When John Bolton to sign my copy of his book (reviewed & recommended here and here) at the Log Cabin “convention” this weekend, I, noting how he had been asked of having a temper during his confirmation hearings, asked how he maintained his cool during the constant frustrations of diplomatic negotiations at the United Nations and elsewhere.
His reply (as best as I can remember it) was that if he were the man portrayed in the media, he wouldn’t have supported his own confirmation.
What impressed me about John Bolton the man when he spoke to Log Cabin last Friday was how diplomatic and unassuming he was. Given what I’d read in the media, I expected a man to emerge spouting fire and emitting smoke.
Instead, a level-headed man emerged, able to talk thoughtfully about world affairs. I had assumed he was a man like many passionate men (including yours truly) who on occasion when frustrated lose their cool and say and do things they later regret. I had believed that the MSM was making overmuch of a handful of outbursts, to which they themselves may also be subject.
But, after observing him, albeit for a limited time, I could see him keeping his cool, even under trying circumstances.Â He showed his real strength in the breadth of knowledge he offered in his responses to the various audience questions.
To a question on Cuba, he was not only able to talk about current conditions on that island prison, but also to discuss the history of Soviet aide. He even knew that about the popularity in Russia of a 1990s documentary about those subsidies.
Focusing on the current contest for the White House, he found a “conceptual gulf” between John McCain and either of the two Democratic presidential contenders. If we allow the Democrats to win in ’08 so GOP could retake the White House in ’12, he said, the country would be “at risk.” He warned of the Democrats controlling both House of Congress and the White House as they had for the entirety of the Carter Administration and the first two years of Clinton’s.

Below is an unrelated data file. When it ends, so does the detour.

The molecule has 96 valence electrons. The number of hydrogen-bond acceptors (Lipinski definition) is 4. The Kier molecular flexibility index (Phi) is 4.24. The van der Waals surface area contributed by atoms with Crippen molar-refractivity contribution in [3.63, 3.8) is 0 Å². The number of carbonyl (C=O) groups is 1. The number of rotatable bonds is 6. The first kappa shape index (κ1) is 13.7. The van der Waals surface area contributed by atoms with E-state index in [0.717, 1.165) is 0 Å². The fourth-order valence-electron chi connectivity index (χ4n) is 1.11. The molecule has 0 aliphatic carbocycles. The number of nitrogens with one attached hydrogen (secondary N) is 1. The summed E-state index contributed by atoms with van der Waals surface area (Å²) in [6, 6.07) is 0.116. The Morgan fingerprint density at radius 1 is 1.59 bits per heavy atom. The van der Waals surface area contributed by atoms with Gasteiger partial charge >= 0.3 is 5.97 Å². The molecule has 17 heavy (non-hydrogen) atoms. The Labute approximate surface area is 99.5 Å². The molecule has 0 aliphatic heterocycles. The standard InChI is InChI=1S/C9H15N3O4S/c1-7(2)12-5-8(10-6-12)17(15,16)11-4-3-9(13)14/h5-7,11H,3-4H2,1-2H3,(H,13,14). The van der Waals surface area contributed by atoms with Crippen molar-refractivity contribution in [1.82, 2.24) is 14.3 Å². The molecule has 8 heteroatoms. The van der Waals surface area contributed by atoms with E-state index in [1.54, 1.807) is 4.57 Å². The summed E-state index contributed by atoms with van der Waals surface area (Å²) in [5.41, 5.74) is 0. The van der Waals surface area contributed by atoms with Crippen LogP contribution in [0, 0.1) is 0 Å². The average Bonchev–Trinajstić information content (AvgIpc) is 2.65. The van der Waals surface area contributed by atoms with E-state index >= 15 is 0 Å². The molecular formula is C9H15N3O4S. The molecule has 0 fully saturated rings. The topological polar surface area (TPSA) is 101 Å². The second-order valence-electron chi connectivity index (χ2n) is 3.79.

He also acknowledged that “nobody’s going to be satisfied with candidate’s view on every issue.”
He then spoke about China, noting how that east Asian power is threatening US dominance in the Western Pacifica. He does not see a return to the Cold War with Russia, noting that we share common concerns, particularly the struggled against Islamofascism. Russia feels isolated, he said. He also noted the “failed policies” of the Clinton Administration in dealing with our Cold War adversary.
On Iraq, he said he was surprised by the success of the surge. If we leave “precipitously,” nations in the Middle East would be more subject to Iran, “the world’s central banker for international terrorism.” Iran, he believes, represents one of the great strategic failures of then Bush Administration. Five years of European negotiations have failed to stop the mullahs from their pursuit of WMDs. And the recent National Intelligence Estimate (much ballyhooed in the MSM) made that Islamofascistic regime “freer to develop nuclear weapons.”
North Korea has also been a blot on the Bush Administration’s record. He found it appalling that that communist nation was removed from the list of state sponsors of terror.
Echoing a point made in his book, he observed how the foreign service staff thinks they are responsible for foreign policy, but in the United States, unlike Europe, constitutional legitimacy flows from the president to the bureaucracy and not vice versa.
He did note some Administration successes, how Libya gave up its nuclear program, shortly after the liberation of Iraq.Â That program now sits in boxes in Oak Ridge, Tennessee where there’s room from Iran and North Korea’s programs as well.
Bolton struck me as both a level-headed and erudite man. He may have had notes in front of him, but as I watched him speak, he seemed more focused on the audience than on any printed page on the on the podium in front of him. He responded to audience questions with a wealth of facts and thoughtful arguments. As well as good humor.
Once again, it seems the MSM has misrepresented a thoughtful Republican. Had more Americans paid attention to his confirmation hearings, I daresay Senate Democrats would have found it difficult to block his confirmation.
But, then again, character assassination seems to standard procedure for the left when they meet thoughtful conservatives who stand up for the United States and its values and don’t back down when challenged. Indeed, such challenges strengthen their resolve.
John Bolton is clearly a man of principle, eager to advocate for this nation he loves and unwilling to give into the bureaucrats who see process and agreement for the sake of agreement as the be all and end all of foreign policy.
Our recent failures in North Korea prove the folly of that bureaucratic vision. Another reason we need John Bolton as Secretary of State — to right the wrongs of the past few years.